Health Literacy

Digital Health Literacy

Digital health literacy is the ability to search for, find, understand, and evaluate health information from computer-based sources, and then apply the knowledge gained to address or solve a health problem. The digitization of healthcare continues to penetrate our everyday lives. Digital helpers such as smartphones, laptops or apps are hard to imagine life without, and the amount of health information on the web is constantly increasing. The Corona pandemic has accelerated this development even further in order to be able to make decisions in everyday life in the areas of health promotion (to maintain and strengthen health), prevention (to prevent complaints or illnesses) and health care (for existing complaints or illnesses) that contribute to maintaining or improving quality of life and health throughout the life course.

Digital health literacy is based on a similar understanding as general health literacy. It focuses on digitally available health-related information via digital communication technologies and media, such as the Internet, social media, and apps. It takes into account the user's individual, social, and technical competencies and resources that are important for searching, finding, understanding, evaluating, and applying digitally available health information. Competence in the use of digital technologies is assumed, although it is clear that there are more adept and less adept individuals in the use of digital technologies.

Consequences of low health literacy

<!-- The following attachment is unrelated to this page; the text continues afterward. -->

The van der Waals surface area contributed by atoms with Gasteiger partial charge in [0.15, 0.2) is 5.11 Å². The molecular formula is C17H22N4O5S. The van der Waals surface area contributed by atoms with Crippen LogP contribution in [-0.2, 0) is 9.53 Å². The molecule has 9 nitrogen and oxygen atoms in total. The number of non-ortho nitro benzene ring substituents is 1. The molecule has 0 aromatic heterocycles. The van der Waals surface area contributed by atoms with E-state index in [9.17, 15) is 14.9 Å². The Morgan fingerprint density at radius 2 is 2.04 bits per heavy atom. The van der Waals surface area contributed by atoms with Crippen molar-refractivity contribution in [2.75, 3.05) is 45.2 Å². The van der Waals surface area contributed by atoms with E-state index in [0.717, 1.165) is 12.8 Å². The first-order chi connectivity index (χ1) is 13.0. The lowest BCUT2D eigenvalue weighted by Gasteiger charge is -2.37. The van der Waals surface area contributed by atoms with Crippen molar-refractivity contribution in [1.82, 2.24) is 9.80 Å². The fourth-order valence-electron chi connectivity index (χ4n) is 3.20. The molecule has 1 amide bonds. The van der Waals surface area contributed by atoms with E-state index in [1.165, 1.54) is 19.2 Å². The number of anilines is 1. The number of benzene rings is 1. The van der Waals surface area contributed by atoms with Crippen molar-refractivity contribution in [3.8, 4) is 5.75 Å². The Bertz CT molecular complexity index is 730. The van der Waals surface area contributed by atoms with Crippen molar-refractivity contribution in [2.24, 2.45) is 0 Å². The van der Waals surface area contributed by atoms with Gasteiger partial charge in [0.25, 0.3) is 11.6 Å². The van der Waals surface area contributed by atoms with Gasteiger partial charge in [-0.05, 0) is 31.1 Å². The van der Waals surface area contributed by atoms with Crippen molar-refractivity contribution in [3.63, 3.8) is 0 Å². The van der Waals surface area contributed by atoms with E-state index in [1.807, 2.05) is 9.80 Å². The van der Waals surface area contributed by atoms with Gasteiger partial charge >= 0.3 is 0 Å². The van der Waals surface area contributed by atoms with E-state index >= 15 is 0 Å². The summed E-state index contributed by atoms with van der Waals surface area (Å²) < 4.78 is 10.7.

People's health literacy is related to both their health, their health behaviors, and their use of the health care system. Low health literacy has a number of negative impacts on health, such as more frequent late diagnoses, lower adherence to treatment, poorer self-management skills, and higher risks for chronic disease. At the population level, low health literacy imposes high costs on the health care system.

People with low overall health literacy

▪ have poorer physical activity and dietary behaviors and higher BMI,

▪ assess their health situation worse and are more frequently affected by chronic diseases and health-related limitations in everyday life,

▪ cope worse with chronic diseases,

▪ make greater use of the health care system (e.g., general practitioners, specialists, outpatient treatment, and emergency services), and

▪ spend more days on sick leave.

The DHeLiDA project aims to enable citizens to better manage their health and illness, improve prevention, provide more accurate diagnosis and treatment, and facilitate communication with health professionals. It will also help ensure more equitable access to health care while facilitating access to health information for adults with fewer opportunities and access to reliable sources on a topic as important as health, especially in this time of global health emergency.